Shaquille O’Neal Racially Profiles, Arrests, & Interrogates Kaepernick’s Movement

By Walter L. Hilliard III

Silence speaks loudly, always has, always will.  And Shaquille “Shaq” O’Neal never, ever says anything about Black social issues, especially pertaining to the police.  If he has, I haven’t heard it.

Dead Black bodies lie in the streets while Shaq has built a legacy of “hamming it up” on TV like a child — he’s a buffoon, but his net worth is said to be in the neighborhood of $400 million.  Why is he so quiet about Black issues? Does he need another $400 million before he speaks up on behalf of Black America?  I suspect this Manchild doesn’t even know any better and couldn’t string together a coherent thought about Black social justice and racism if wanted to.  And America rewards Black “boys” who know their place, boys like Shaq and Charles “Stephen from ‘Django'” Barkley.  Riff and Raff are always on the ready when the TNT cameras turn on, smiling on cue, “play squabbling,” and jumpin’ up to git in a quick “coon dance” to keep Massa Ernie Johnson Jr. and the TV audience entertained.

Before Shaq was an honorary cop riding around in police cars with his Po-Po brothers, looking like “Bozo the clown” on a ride-along,” this rich Black guy, this NBA Hall of Famer, was born a Black boy to a Black mother and father.  And it was Black people who gave their lives so that he could integrate with White corporate America and make the millions of dollars he has made.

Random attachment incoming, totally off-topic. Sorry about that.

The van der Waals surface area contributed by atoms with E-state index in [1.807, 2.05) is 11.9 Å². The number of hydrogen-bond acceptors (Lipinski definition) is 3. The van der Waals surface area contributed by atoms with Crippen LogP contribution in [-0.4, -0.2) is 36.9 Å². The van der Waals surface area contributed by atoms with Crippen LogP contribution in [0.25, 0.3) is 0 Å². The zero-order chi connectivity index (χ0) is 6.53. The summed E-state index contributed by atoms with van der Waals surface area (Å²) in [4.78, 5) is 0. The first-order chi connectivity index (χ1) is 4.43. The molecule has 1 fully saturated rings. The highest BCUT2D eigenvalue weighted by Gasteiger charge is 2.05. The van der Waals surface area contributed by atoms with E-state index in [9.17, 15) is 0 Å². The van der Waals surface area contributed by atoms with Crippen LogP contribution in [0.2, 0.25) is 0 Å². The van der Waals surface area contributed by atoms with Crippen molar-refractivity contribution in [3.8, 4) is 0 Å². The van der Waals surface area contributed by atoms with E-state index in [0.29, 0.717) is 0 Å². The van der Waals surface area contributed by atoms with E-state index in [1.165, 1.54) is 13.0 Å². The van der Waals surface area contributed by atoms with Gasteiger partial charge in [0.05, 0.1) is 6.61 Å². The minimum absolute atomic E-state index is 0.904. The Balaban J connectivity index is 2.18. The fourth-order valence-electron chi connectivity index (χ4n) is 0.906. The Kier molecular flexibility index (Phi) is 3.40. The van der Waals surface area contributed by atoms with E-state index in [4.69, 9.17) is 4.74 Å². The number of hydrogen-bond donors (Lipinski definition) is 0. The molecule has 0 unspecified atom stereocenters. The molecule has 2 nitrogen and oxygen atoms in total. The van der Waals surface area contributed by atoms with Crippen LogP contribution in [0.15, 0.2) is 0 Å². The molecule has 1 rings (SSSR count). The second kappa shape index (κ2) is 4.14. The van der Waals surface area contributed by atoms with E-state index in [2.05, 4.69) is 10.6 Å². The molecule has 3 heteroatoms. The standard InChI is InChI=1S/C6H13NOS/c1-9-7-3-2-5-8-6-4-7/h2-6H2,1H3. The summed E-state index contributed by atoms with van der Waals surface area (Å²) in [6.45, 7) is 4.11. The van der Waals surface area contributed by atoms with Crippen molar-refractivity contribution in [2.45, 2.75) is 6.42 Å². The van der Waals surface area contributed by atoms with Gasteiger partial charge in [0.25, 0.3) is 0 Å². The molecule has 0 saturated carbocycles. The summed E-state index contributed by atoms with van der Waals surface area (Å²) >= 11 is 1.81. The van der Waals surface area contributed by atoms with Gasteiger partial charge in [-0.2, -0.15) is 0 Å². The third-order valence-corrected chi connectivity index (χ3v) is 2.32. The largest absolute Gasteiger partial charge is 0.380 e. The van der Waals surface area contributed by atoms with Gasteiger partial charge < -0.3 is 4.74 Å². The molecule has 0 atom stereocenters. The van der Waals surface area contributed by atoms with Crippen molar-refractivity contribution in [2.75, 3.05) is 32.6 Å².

When sports talk host Rich Eisen asked Shaq about Colin Kaepernick’s flag protest, he rambled on and on about the following:  “My father was a military guy so I’m all about the flag and the military . . . has this always been something he wanted to do, because there’s always been social injustice against the African American community since I was a little boy . . . ? Has this always been his thought process . . . ?  When you do things like this, you can offend a lot of people . . . whatever path you choose, make sure you’re passionate about it . . . we as people just need to respect each other  . . . one bad piece of fruit in the fruit basket should never taint the whole fruit basket.”

I would ask Shaq when is the right time to protest, exactly?  In his case it would be never.  In fact, Shaq said everything but “I don’t give a damn about the police shooting no damn Niggaz.”  But we definitely got the message.

It’s also funny that Shaq and Charles Barkley have spoken out on behalf of the gay community, but not Black people. Black people “get their a@$ to kiss.”

Shaq also distanced himself from Mahmoud Abdul-Rauf, whose name was Chris Jackson when the two played together at LSU.  Abdul-Rauf also sat  in 1996 during the National Anthem because of his being a devout Muslim (he later made deal with NBA to stand in prayer with his head bowed).   Shaq said, “I only saw Chris on game days . . . I talked to him a couple of months ago . . . it was very, very short.”

Shaq finished up his interview with Eisen promising that if he loses a bet they made regarding his favorite team’s performance this year, he would come to Eisen’s show in a Dallas Cowboys cheerleader suit with pom-poms and a blonde wig and bend over with his butt in Eisen’s face.

Gross!  And what is it with this coon’s proclivity for dressing in wigs and women’s clothing?  He’s done it for years.  Check the Internet.  No wonder so many of young boys think they’re girls.

Yup, Shaq is who you thought he was — a buffoon to the tenth power.